Surviving high-profile marital infidelity

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Surviving high-profile marital infidelity

A peek into many a woman’s handbag these days will yield a chick-lit sighting.
The sales don’t lie: Voracious readers snap up these vapid yet entertaining reads by authors such as Jane Green and Candace Bushnell.
But then there are women vehemently opposed to chick-lit, the ones who call for real literature that requires intellect and explication to truly enjoy.
Sue Miller doesn’t fit into the latter type of writer, but with “The Senator’s Wife,” published by Alfred A. Knopf, she presents readers with a novel that effectively straddles these two spheres.
Miller’s latest novel is intellectual chick-lit. She includes the requisite sex scenes to satiate the chick-lit crowd, but she’s also a gifted storyteller who creates vivid images, settings and characters.
At the core of this story are two women: First the younger Meri, a newlywed, mediocre journalist; then the older, distinguished Delia Naughton, the novel’s eponymous senator’s wife.
Miller tells their story by irregularly alternating between the two characters’ points of view.
Miller convincingly relays both personas’ thoughts, but the conspicuous structure at times proves rather jarring to the story’s flow.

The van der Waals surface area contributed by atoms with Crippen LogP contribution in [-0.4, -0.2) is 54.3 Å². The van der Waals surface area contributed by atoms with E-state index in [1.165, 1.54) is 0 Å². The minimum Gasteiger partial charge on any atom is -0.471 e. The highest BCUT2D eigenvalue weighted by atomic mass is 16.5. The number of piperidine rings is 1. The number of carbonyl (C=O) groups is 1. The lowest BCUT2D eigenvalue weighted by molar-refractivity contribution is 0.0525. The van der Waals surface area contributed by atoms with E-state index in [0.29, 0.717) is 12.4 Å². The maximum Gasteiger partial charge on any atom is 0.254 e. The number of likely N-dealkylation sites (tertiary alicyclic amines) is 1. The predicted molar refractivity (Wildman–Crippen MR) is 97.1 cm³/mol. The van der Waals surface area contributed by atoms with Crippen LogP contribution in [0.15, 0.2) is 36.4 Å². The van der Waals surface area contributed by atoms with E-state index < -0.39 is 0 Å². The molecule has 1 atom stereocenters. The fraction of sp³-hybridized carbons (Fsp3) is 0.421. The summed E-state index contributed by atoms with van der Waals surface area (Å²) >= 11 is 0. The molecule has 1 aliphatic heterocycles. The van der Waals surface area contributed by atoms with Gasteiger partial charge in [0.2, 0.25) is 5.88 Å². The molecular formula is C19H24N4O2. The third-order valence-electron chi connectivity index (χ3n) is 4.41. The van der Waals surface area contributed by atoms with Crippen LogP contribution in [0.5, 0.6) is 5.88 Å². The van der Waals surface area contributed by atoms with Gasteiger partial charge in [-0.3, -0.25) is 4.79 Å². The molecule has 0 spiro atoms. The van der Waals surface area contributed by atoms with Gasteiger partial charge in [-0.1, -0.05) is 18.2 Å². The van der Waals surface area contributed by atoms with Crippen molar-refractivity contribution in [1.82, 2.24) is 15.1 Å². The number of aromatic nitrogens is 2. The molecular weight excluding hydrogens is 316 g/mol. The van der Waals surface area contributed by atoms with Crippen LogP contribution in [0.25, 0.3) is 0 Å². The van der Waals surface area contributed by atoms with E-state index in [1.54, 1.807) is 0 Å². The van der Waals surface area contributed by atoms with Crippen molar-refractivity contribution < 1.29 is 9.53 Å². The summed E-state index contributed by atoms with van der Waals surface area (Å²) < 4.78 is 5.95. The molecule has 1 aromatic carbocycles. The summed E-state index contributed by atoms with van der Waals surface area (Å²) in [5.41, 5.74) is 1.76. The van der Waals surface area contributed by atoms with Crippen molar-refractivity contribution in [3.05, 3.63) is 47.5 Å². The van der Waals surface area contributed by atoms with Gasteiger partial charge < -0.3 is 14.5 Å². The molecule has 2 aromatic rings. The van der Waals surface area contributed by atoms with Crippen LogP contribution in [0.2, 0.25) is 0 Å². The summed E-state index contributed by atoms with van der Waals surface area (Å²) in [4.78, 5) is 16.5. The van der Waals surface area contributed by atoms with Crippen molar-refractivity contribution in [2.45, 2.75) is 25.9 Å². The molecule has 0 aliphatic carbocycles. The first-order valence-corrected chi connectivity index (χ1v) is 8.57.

Save for a few flashbacks into the 1970s and a flash-forward into present day, the bulk of the novel’s action covers mid-1993 to mid-1994.
Not coincidentally, this is during former President Bill Clinton’s first term, and Miller frequently injects the First Couple into the novel.
For example, at a party, Meri finds herself “suddenly part of a group of people discussing Bill Clinton and his sex life.” During this conversation, a stranger quips, “I hear that the man is in thrall to his own prick.”
The real-life Bill’s chronic infidelity parallels that of Tom Naughton, Delia’s husband. As Meri peels back Delia’s layers, she learns of the compromises the older woman has made in order to maintain her marriage with her largely absent husband.
In a way, Miller uses Delia’s character to project her thoughts on the compromise that must loom large in the Clintons’ own high-powered marriage.
In one of Delia’s chapters, the senator’s wife recalls:
“Once she had actually said to her old friend Madeline Dexter that she felt coming to terms with Tom’s infidelity, learning to live without him, had been the making of her? she’d made herself, remade herself, in the years of her life after he’d wrecked it.”
Remind anyone else of Hillary’s remarkable political rise in the post-Monica Lewinsky years?
However, unlike Hillary, Delia is a woman of another era.
A septuagenarian in the ’90s, Delia refashions herself in a manner far less public than Hillary, as a part-time Parisienne and museum docent ― not a senator and presidential contender.
In one of her husband Tom’s rare speaking scenes, he highlights the difference between their political era and that of the Clintons’: “?he [Clinton] could have pushed that public-private distinction harder. It’d be a gift to the political life of this country if that line got more clearly drawn. ? Still, it’s clear he enjoys women ? it’s pretty much a Washington disease, I’m afraid.”
At the intersection of The Senator’s Wife is how the happily married Meri ultimately changes Tom and Delia’s precariously balanced marriage.
Of course, as a good purveyor of intellectual chick-lit, Miller makes sure Meri does so in sensational fashion.

By Hannah Bae Contributing Writer []
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